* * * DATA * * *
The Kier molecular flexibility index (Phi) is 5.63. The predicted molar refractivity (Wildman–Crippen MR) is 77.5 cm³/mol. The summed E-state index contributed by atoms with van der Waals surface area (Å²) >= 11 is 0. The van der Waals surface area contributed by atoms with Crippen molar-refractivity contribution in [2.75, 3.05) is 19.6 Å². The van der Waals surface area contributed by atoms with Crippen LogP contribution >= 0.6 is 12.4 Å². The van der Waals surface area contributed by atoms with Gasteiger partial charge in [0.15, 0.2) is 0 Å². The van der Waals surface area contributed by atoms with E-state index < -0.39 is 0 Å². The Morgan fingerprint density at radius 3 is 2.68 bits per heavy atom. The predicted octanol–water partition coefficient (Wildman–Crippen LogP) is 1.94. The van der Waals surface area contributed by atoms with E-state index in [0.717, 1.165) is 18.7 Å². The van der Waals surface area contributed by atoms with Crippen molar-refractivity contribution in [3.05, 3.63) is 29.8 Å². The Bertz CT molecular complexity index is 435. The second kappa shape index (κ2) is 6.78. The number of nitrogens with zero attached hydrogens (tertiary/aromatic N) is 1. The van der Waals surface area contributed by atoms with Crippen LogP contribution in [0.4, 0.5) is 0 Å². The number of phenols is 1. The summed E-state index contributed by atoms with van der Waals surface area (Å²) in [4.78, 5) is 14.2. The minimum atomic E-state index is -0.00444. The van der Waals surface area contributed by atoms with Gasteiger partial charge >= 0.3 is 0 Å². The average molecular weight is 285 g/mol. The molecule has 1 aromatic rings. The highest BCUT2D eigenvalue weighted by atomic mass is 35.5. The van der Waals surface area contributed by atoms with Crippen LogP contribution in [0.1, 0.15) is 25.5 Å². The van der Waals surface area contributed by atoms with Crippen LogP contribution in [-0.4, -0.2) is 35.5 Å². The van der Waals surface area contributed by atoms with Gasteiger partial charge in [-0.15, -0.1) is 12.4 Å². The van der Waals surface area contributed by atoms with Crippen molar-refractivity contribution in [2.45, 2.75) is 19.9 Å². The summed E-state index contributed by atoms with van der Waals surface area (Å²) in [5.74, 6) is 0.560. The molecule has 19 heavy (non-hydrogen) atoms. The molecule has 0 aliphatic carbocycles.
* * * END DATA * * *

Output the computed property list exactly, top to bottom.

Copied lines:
The Kier molecular flexibility index (Phi) is 5.63. The predicted molar refractivity (Wildman–Crippen MR) is 77.5 cm³/mol. The summed E-state index contributed by atoms with van der Waals surface area (Å²) >= 11 is 0. The van der Waals surface area contributed by atoms with Crippen molar-refractivity contribution in [2.75, 3.05) is 19.6 Å². The van der Waals surface area contributed by atoms with Crippen LogP contribution >= 0.6 is 12.4 Å². The van der Waals surface area contributed by atoms with Gasteiger partial charge in [0.15, 0.2) is 0 Å². The van der Waals surface area contributed by atoms with E-state index < -0.39 is 0 Å². The Morgan fingerprint density at radius 3 is 2.68 bits per heavy atom. The predicted octanol–water partition coefficient (Wildman–Crippen LogP) is 1.94. The van der Waals surface area contributed by atoms with E-state index in [0.717, 1.165) is 18.7 Å². The van der Waals surface area contributed by atoms with Crippen molar-refractivity contribution in [3.05, 3.63) is 29.8 Å². The Bertz CT molecular complexity index is 435. The second kappa shape index (κ2) is 6.78. The number of nitrogens with zero attached hydrogens (tertiary/aromatic N) is 1. The van der Waals surface area contributed by atoms with Crippen LogP contribution in [0.4, 0.5) is 0 Å². The number of phenols is 1. The summed E-state index contributed by atoms with van der Waals surface area (Å²) in [4.78, 5) is 14.2. The minimum atomic E-state index is -0.00444. The van der Waals surface area contributed by atoms with Gasteiger partial charge >= 0.3 is 0 Å². The average molecular weight is 285 g/mol. The molecule has 1 aromatic rings. The highest BCUT2D eigenvalue weighted by atomic mass is 35.5. The van der Waals surface area contributed by atoms with Crippen LogP contribution in [0.1, 0.15) is 25.5 Å². The van der Waals surface area contributed by atoms with Crippen LogP contribution in [-0.4, -0.2) is 35.5 Å². The van der Waals surface area contributed by atoms with Gasteiger partial charge in [-0.15, -0.1) is 12.4 Å². The van der Waals surface area contributed by atoms with Crippen molar-refractivity contribution in [2.45, 2.75) is 19.9 Å². The summed E-state index contributed by atoms with van der Waals surface area (Å²) in [5.74, 6) is 0.560. The molecule has 19 heavy (non-hydrogen) atoms. The molecule has 0 aliphatic carbocycles.